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Voters Versus the Corpus of fictional POTUS

Cheng, R. (2015) Voters Versus the Corpus of fictional POTUS. Pertanika Journal of Social Sciences and Humanities. (23). pp. 85-112.

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Scholars have argued that voting behaviour changes over time and, today, voters are no longer loyal to traditional ‘political brands’. We, hence, try to explore, through constructing ‘action corpora’ using novels, movies and TV dramas from the last 50 years (1960-2012) relating to fictional US presidents to see what the mass media have been conveying to the public subconsciously over time. We then looked at and discussed how people have responded since they last voted over the past five US presidential elections from 1992 through 2008 using excerpts from the Corpus of Contemporary American English (COCA). While voters were found to fall into two broad categories when making their voting decisions, powerful media bias right before elections could have caused vote swings and, hence, voters could have voted for ‘the wrong person with all the wrong reasons’ when, in fact, they were subconsciously warned – not by anyone else, but by the mass media.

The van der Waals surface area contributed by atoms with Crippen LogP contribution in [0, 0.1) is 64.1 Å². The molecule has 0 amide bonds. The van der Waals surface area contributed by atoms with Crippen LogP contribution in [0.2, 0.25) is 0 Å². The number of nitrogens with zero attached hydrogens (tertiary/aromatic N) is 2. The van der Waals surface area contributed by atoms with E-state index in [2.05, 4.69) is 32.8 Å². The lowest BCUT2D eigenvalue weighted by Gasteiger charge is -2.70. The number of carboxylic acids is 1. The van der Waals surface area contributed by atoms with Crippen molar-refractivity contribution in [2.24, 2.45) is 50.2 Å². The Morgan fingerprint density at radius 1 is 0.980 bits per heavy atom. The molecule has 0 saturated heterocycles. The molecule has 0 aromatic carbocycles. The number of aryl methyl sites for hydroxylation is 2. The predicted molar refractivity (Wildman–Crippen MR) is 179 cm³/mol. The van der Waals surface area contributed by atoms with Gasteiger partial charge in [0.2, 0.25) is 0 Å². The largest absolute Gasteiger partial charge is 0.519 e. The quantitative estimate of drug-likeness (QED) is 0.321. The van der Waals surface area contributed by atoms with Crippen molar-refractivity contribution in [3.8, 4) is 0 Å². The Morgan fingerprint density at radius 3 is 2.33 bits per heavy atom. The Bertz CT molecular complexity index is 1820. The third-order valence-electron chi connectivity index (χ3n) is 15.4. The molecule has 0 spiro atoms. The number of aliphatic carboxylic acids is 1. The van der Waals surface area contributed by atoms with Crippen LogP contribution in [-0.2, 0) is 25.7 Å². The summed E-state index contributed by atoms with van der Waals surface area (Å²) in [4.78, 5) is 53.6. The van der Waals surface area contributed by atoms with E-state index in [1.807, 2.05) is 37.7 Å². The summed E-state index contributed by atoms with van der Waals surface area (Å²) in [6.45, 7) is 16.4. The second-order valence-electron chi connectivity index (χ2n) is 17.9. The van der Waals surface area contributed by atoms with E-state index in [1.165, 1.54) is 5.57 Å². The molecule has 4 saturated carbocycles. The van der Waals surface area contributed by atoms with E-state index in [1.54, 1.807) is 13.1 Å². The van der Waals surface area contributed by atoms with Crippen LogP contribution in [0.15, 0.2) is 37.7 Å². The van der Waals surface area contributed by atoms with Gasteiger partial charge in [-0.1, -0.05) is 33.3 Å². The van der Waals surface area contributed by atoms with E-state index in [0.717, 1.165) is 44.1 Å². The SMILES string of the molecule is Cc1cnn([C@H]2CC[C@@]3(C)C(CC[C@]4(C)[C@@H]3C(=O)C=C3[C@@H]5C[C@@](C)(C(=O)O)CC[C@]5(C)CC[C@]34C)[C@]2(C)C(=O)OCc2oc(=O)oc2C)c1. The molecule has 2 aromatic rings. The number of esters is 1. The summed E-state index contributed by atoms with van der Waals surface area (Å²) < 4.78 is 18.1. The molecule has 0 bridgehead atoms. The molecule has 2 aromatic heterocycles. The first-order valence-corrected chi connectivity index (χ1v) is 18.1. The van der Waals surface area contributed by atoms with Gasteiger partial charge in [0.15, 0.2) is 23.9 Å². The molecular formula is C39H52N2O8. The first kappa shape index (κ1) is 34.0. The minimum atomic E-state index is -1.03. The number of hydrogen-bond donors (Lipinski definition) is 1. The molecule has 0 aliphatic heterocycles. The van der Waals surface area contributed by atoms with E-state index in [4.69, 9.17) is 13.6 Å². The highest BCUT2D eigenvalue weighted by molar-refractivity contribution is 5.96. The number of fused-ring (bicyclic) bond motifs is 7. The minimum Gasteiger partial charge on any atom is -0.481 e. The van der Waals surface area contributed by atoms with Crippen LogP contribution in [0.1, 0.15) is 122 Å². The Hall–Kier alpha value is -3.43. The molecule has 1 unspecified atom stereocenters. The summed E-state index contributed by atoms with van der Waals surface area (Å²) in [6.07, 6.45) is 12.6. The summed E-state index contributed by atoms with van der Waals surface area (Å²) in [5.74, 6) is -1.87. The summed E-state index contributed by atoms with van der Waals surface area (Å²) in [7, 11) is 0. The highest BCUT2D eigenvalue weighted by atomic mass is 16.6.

Item Type: Journal
Uncontrolled Keywords: Corpus application, fictional POTUS, mass media, movies, novels, presidential election, TV dramas, voting behaviour
Subjects: T Technology > T Technology (General)
Divisions: School of Science and Technology
Depositing User: Aida Rashidah Maajis
Date Deposited: 24 Jun 2019 03:34
Last Modified: 24 Jun 2019 03:34

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